Husbandry and gardening: Like I said, on Friday, twenty-two turkey poults arrived from Porter’s Heritage Turkeys in Indiana. They came late this year — Porter’s hens didn’t start laying as early as usual. They are dang cute and fragile, as usual. Compared to baby chickens, getting turkeys to survive the first few days is much harder for us. A bird is behaving perfectly normal and an hour later is dead in the brooder. Harvey Ussery describes this in his book, Small Scale Poultry Flock too, so it’s not just us. Molasses and cider vinegar in their water can help, but usually there’s some failure to thrive that we just can’t see. Once the poults hit two weeks or so, they are essentially bullet-proof, so we just order extra birds and check on them a lot. As soon as we get can get them on the ground to eat a little dirt and in the sunshine, they will start booming.
Carson is obsessed with the turkeys, Wyatt non-plussed. Carson would spend all day circling their brooder trying to keep them in a bunch. The birds already run to him when they see him. Wyatt will lie down and watch them but that’s about it. We took the dogs to the post office when we picked them up and let each dog smell a few chicks with a firm “mine” command. The dogs still aren’t trust-worthy in that they would try to play with the birds, but they are accepted as part of the herd, not prey. The cat is ignoring them on his mouse patrols.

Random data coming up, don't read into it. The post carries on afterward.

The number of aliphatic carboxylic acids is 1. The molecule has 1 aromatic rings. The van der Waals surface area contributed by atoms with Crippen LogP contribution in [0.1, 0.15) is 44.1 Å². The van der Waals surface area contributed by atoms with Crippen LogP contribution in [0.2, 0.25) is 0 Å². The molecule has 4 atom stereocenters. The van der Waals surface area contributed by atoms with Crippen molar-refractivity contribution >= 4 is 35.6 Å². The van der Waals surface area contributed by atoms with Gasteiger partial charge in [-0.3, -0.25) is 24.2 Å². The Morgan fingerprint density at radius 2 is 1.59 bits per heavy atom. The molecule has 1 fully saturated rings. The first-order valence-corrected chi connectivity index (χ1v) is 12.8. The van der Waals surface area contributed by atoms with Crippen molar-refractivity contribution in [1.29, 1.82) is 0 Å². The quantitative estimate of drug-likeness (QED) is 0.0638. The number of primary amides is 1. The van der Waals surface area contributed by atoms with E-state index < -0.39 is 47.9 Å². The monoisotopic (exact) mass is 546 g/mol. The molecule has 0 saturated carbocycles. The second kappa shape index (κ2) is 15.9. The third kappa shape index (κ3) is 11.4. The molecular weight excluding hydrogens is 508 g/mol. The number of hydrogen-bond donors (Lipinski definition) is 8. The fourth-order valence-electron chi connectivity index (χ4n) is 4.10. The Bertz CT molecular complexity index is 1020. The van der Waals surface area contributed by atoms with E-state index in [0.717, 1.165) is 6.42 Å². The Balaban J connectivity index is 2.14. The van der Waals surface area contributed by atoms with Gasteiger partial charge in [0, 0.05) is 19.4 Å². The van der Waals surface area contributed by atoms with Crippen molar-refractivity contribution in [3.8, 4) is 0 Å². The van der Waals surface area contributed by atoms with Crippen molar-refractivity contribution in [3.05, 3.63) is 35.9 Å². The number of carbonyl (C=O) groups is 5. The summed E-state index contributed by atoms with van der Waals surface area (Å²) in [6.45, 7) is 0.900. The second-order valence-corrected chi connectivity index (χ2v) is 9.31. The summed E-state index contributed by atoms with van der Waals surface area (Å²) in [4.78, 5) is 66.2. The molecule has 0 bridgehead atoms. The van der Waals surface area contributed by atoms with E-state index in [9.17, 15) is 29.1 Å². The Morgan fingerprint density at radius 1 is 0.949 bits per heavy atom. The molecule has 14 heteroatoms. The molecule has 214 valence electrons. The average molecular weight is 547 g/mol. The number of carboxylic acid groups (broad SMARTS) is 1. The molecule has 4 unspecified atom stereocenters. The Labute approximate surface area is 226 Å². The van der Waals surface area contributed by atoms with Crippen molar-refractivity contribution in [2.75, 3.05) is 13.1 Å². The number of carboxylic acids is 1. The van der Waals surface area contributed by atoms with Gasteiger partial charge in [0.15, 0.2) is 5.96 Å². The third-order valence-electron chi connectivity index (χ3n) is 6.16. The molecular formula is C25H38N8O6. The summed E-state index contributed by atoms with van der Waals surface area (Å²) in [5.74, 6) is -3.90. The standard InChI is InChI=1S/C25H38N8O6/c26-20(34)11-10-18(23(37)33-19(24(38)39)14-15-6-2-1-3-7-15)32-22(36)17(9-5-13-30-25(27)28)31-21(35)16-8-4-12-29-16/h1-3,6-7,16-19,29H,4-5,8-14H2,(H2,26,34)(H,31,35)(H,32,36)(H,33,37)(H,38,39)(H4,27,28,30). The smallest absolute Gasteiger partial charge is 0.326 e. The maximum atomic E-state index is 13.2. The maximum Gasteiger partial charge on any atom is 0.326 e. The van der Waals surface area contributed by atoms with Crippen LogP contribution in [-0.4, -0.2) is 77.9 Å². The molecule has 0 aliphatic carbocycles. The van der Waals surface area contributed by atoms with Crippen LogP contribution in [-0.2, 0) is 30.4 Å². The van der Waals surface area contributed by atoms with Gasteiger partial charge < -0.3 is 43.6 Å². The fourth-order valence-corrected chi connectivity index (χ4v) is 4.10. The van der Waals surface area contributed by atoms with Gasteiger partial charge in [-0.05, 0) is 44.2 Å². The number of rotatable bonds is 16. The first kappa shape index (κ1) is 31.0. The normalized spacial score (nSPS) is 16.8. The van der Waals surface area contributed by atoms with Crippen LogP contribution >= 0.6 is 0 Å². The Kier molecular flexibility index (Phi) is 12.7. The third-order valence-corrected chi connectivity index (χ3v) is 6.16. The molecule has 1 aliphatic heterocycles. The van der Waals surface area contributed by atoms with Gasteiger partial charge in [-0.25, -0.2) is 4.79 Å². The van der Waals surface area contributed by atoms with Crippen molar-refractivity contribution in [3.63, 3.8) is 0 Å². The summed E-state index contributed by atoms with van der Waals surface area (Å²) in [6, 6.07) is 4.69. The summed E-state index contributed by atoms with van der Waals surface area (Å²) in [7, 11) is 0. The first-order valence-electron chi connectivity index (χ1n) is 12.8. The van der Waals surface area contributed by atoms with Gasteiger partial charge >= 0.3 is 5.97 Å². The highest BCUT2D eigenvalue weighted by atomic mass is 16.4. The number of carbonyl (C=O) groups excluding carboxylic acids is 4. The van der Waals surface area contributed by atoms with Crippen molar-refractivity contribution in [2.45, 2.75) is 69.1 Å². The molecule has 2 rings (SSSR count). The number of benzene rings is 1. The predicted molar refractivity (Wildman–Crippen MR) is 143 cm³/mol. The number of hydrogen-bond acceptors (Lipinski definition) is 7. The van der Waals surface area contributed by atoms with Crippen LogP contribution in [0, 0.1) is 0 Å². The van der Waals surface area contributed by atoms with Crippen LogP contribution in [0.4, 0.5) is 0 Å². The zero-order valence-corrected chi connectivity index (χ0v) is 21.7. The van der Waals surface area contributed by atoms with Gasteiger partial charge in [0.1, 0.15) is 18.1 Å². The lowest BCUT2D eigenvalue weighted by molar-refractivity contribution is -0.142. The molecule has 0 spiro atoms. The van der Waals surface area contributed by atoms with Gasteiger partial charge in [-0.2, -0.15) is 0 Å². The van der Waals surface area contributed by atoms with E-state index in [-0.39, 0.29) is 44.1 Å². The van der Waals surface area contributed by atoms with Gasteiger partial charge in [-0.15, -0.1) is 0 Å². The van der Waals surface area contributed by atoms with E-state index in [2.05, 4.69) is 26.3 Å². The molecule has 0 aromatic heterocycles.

I pulled the Wall O’ Waters off of most everything and immediately regretted not buying another couple dozen. We accidentally set up some side-by-side comparisons of cucumbers grown with and without the extra protection that are testimonials to how well these things work. And they seem to really help cut back on the early flea beetles too. I wish I’d put them on all the brassicas as well as the more tender peppers and tomatoes. Now that we’ve had a few nights around 70 degrees and are getting into the 90s next week during the day, it’s time to put them away. They need to be rinsed off, so that task is on hold for the duration of the water shortfall.